From: Jose Ramos (Jose.Ramos@univ-angers.fr)
Date: Mon 05 May 1997 - 14:46:17 EEST
Peter Metcalfe said:
>Water clocks are in common use by the west and every town square
>has at least one.
Although in my campaign technology is a bit higher than the gloranthan
standard, certainly there is not a water clock in every square. I suppose a
simple timekeeping object (a sun dial) can be found, but most water clocks
will be in Church premises (to keep the ceremonies in time) and bells,
gongs or other way (criers, anyone) used to convey the information to the
whole town. Anyway most people could not read a clock, so that is best left
Some lords will keep a servant whose only job is to keep time, with
sand or water clocks.
In Kustria I assume people always know what hour (or watch, with a size
proportional to our usual hours) was the last, thanks to the bells. I know
it is perhaps too european to have the bells sound the hours, but it is
practical, and anyway the bell sounds keep demons and pagans away :-).
And of course you can always buy one spring watch from the dwarfs
(perhaps with a nilmerg inside, counting seconds and turning a small wheel
each time the number is a certain value) of Bad Deal. More of a status
thing: "I am so rich I can afford a fortune just to know what time is it."
(Is Xelor the name of a dwarf diamond watchmaker?) Of course certain
alchemists value them highly.
> Some time ago I did some research for a campaign set in a Rennaisance
>fantasy world (as it happened, I never got around to running it). According
>to my notes, mechanical clocks were first invented in the RW in the mid 14th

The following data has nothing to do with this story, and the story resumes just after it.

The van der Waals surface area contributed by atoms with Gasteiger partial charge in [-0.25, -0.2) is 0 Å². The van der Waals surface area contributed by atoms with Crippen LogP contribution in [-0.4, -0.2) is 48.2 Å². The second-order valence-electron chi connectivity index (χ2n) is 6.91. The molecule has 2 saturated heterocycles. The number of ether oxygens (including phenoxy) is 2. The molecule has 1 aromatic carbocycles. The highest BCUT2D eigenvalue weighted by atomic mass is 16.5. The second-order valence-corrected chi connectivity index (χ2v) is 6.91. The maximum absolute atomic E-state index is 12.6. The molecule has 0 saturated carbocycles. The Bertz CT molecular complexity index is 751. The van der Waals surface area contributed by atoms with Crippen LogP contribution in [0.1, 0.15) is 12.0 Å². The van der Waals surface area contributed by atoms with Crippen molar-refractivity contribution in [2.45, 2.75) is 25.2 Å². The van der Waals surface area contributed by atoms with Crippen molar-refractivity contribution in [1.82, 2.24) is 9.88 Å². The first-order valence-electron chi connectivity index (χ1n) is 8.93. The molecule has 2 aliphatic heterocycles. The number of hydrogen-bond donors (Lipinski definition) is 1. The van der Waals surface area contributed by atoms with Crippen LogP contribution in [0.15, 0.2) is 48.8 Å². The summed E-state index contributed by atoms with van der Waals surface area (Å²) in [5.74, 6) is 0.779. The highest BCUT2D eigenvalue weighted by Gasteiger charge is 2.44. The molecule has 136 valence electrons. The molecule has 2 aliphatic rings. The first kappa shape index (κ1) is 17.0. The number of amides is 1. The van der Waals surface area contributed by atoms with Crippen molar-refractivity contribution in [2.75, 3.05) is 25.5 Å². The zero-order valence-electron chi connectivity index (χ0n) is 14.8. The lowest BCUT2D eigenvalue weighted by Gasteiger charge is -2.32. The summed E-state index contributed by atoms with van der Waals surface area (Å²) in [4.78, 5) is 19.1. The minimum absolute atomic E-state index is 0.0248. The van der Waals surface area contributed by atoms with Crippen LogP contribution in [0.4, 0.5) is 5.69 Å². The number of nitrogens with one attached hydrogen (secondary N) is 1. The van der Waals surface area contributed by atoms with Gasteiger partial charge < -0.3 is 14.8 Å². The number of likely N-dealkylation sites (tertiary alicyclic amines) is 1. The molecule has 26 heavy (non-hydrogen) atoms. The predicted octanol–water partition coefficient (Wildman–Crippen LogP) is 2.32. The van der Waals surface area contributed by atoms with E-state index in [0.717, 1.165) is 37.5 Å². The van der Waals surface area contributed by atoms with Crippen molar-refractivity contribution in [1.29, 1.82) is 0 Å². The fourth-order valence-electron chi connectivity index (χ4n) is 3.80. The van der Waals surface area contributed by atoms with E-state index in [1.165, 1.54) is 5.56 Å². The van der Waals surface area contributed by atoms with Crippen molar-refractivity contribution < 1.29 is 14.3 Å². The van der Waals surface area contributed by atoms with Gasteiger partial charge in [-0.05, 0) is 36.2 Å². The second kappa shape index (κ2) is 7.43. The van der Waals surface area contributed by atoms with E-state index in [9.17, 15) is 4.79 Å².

>century. So its plausible they might exist in the West or other sophisticated
>societies (unlikely to include Ralios IMO). However, even these clocks were
>only about as accurate as sundials for the first hundred years or so, and
>couldn't tell time down to the minute for another century after that - which,
>as it happened was when my campaign was set.
The existence of dwarven models could have made easier to copy them. Of
course, fear of dwarven retribution could have stalled advances in
watchmaking. Personally I limit most technical inventions to the dwarfs,
using sorcery to compensate in the West (i.e. No powered looms, but
Form/set wool, the most guarded secret of the Clothmakers Guild, who are
willing to kill any non-guild member who knows the spell).
And BTW, IMG West Ralios is the most technically advanced human region (mix
of Seshnelan, dwarven and Manirian influences), with strong trade
disseminating information, and a strong internal competition forcing
progress. Only in Loskalm (government approved research only) and Kralorela
(but it has not changed in centuries) do you have equivalent levels of
technology in certain areas.
Before I am flamed to cinders, the Lunar Empire and Dara Happa are more
advanced magically and mystically, so they do with magic instead of
Well, that's all for now. I am enjoying the Last Icebreaker
stories, even if they are not receiving much of an encouraging response. A
good attempt to picture magic for a powerful Rune Lord.
As I am not capable of that, I return to Safelster.
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